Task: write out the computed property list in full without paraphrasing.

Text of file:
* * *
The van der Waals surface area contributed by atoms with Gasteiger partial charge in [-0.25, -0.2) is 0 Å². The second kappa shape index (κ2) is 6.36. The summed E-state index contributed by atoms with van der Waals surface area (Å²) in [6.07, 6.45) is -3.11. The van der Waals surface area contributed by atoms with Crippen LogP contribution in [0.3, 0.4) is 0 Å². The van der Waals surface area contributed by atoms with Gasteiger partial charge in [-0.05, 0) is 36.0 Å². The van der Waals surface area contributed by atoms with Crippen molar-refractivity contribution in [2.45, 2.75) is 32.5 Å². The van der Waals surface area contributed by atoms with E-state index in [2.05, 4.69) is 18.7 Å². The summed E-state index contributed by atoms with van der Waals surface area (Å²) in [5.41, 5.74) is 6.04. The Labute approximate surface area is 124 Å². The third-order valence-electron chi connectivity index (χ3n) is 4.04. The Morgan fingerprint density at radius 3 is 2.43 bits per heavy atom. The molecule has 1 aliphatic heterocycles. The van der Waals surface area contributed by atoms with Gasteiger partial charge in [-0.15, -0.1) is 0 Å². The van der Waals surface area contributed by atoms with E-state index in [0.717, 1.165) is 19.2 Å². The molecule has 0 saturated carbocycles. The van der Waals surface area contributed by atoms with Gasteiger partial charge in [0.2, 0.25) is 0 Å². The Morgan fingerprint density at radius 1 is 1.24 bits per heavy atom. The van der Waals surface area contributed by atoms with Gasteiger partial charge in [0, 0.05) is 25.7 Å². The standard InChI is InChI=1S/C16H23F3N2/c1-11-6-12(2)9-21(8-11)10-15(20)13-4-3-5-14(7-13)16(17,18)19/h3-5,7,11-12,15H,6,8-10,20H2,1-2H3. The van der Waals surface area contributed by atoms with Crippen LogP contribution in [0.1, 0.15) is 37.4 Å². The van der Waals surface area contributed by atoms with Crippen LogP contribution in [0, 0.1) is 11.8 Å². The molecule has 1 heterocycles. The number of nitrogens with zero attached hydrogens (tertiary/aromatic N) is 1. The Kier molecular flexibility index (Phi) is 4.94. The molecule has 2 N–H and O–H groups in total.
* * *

The van der Waals surface area contributed by atoms with Gasteiger partial charge in [-0.25, -0.2) is 0 Å². The second kappa shape index (κ2) is 6.36. The summed E-state index contributed by atoms with van der Waals surface area (Å²) in [6.07, 6.45) is -3.11. The van der Waals surface area contributed by atoms with Crippen LogP contribution in [0.3, 0.4) is 0 Å². The van der Waals surface area contributed by atoms with Gasteiger partial charge in [-0.05, 0) is 36.0 Å². The van der Waals surface area contributed by atoms with Crippen molar-refractivity contribution in [2.45, 2.75) is 32.5 Å². The van der Waals surface area contributed by atoms with E-state index in [2.05, 4.69) is 18.7 Å². The summed E-state index contributed by atoms with van der Waals surface area (Å²) in [5.41, 5.74) is 6.04. The Labute approximate surface area is 124 Å². The third-order valence-electron chi connectivity index (χ3n) is 4.04. The Morgan fingerprint density at radius 3 is 2.43 bits per heavy atom. The molecule has 1 aliphatic heterocycles. The van der Waals surface area contributed by atoms with Gasteiger partial charge in [-0.15, -0.1) is 0 Å². The van der Waals surface area contributed by atoms with E-state index in [0.717, 1.165) is 19.2 Å². The molecule has 0 saturated carbocycles. The van der Waals surface area contributed by atoms with Gasteiger partial charge in [0.2, 0.25) is 0 Å². The Morgan fingerprint density at radius 1 is 1.24 bits per heavy atom. The van der Waals surface area contributed by atoms with Gasteiger partial charge in [0, 0.05) is 25.7 Å². The standard InChI is InChI=1S/C16H23F3N2/c1-11-6-12(2)9-21(8-11)10-15(20)13-4-3-5-14(7-13)16(17,18)19/h3-5,7,11-12,15H,6,8-10,20H2,1-2H3. The van der Waals surface area contributed by atoms with Crippen LogP contribution in [0.1, 0.15) is 37.4 Å². The van der Waals surface area contributed by atoms with Crippen LogP contribution in [0, 0.1) is 11.8 Å². The molecule has 1 heterocycles. The number of nitrogens with zero attached hydrogens (tertiary/aromatic N) is 1. The Kier molecular flexibility index (Phi) is 4.94. The molecule has 2 N–H and O–H groups in total.